In the Battle of the Bulge (where I attempt to vanquish the tire around my middle), this is probably the biggest question I could ask myself. My body wants good, healthy food and has no energy because I don’t give it what it wants. That’s mostly because of my “good intention-killing” taste buds.
I’ve written before about fighting fast food and all those fattening items that are keeping me down, making me gain more and more weight while making me hate eating, but I keep doing it anyway. It sucks because now I’m at the point where nothing tastes good.
On the other hand, this might be that crazy break I’ve been praying for.
Do a quick search online about taste buds and you’ll find tons of articles on the science, and I’ve been looking up if there’s a way to reprogram or retrain your taste buds to accept foods that you didn’t want to eat before, or make you want fatty foods and sugary foods less.
I do wonder, is there a good way to do that?
So far, a few of the quick tips in this Reader’s Digest article are worth a try. I like the idea of contrasting flavors, such as if you want something sweet, go after something sour instead. I don’t know what that would do exactly, but maybe it’s a way to tell your taste buds to back off and listen to you for once.
Worth a shot, anyway. I just don’t have much to entertain the palate at home, so to speak, except in my spice rack. Not much a chance recently for fresh fruits and veggies in the house because I was always out and about. But I’m making an effort to do better.
I also found a few articles (that weren’t trying to sell you something) from The Guardian (about flavour flavour learning–yes, it’s spelled right), Scientific American (mostly about teaching children to like different foods, infancy on up), and EatingWell.com (which gives quite a bit on pairings, tips, and turn-offs).
All in all, much of what’s being discussed can be boiled down to this:
- Nature starts it, nurture continues it–If you are exposed to healthier stuff when you’re first born and early childhood, that helps. But eventually you’ll take after your caregivers, and if they go the unhealthier route, you’ll find yourself following along with your own tastes, which leads to.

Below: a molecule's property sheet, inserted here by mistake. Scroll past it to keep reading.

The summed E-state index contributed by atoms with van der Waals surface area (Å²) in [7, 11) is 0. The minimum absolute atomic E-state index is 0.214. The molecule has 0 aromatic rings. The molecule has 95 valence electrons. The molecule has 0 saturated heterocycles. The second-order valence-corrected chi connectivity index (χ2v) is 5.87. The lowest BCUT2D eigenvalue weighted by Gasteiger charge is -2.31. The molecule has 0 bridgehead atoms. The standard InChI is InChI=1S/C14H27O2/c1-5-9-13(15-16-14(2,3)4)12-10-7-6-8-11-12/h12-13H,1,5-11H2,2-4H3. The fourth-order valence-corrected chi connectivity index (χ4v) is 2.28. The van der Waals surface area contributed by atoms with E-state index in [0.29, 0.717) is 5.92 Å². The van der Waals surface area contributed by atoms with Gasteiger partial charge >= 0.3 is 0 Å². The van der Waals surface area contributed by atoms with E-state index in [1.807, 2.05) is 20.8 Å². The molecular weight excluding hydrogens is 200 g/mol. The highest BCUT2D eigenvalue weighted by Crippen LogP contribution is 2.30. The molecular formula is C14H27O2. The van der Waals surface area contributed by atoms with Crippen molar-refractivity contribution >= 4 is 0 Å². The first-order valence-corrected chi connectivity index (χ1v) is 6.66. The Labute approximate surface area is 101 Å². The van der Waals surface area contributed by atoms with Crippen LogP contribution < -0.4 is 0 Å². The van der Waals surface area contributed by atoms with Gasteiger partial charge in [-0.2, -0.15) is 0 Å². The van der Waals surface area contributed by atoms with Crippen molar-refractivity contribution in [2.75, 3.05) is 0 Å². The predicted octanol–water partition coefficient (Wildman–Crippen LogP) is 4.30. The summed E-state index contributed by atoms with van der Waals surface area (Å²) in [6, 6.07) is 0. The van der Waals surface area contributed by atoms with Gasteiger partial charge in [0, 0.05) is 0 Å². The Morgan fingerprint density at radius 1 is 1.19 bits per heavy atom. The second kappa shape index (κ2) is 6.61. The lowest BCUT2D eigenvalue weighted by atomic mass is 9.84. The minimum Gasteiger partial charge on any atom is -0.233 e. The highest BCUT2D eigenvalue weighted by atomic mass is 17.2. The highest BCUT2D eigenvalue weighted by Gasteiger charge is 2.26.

- Exposure–it’s one thing to say you want to eat better, another to actually go out and get what is necessary, or eat it at some place you know will do a good job of making it. We have to expose ourselves to what we think we won’t like, and do so a little at a time. It’s why throwing out all the junk food on New Year’s Eve and filling the fridge with greens and tofu aren’t going to help. this leads to–
- Gradual Changes–exposure is great, we need initial kick, but it has to be gradual. Many of these articles reference studies where kids were given sweetened broccoli and eventually the sugar was reduced. Most kids grew to love the plain broccoli and stick with it better than kids given plain broccoli off the bat. So, there’s a sample of what people already like there, infused with something new or previously hated. Well, over time, that can change for the better. The body and taste buds will crave the healthier food.
- Taste Overload–the more fat and sugar laden foods we eat, the more they blunt our taste buds, so we eat more to compensate and get that same taste feeling. That probably explains why I want fried potatoes in one sense, but know if I eat any I’ll go nuts with them because they don’t taste as good as they used to. I wore my tongue out on them and now they don’t satisfy (so I’d get larger sizes and more to expose my tongue more to enjoy it more–and get sick later in the process).
Wish I’d thought to look this up sooner. I have a freezer full of frozen veggies just begging me to use them. I like veggies, I don’t mind veggies. I’ll make soup with them if I can (except I still pick out the lima beans when I find them in the mixed veggies bag–I don’t like the aftertaste).
But I suck at cooking vegetables.
When I timed it just right, I could go to the mall to this cheap Chinese food place and get the mixed vegetables: bok choy, broccoli, carrots, cucumber. they were in this whitish stuff that I found out was a bit of cornstarch and white pepper and salt. Well, when I get there at just the right time, the veggies are nice and firm, and the broccoli is warm and crunchy.
But sometimes they’ve been sitting a while and they’re all soggy–and I’m not in the mood to eat them (though I’ll try anyway because I need my veggies).
I’ve never really learned how to use fresh veggies, or how to cook them. Frozen is about all I’ve done, and even then it’s more like stick them as sides to a (rather fattening) main course like hamburger helper, or throw them in to make a cheap soup.
Yes, training taste buds would be a great help…but I’m also beginning to realize that maybe a cooking class would be a great investment. I’m gonna get bored of what veggies and fruits I do have and then revert back to the fattening fast food crap.
Any instances of taste-bud training that you’ve found to work for you (or your kids)? What about learning how to cook veggies when nobody in your house ever eats them? I just worry about throwing money away because I ruined the meal over and over again.
And I don’t want to stink up the house or burn the place down…or the classroom, if I go that route.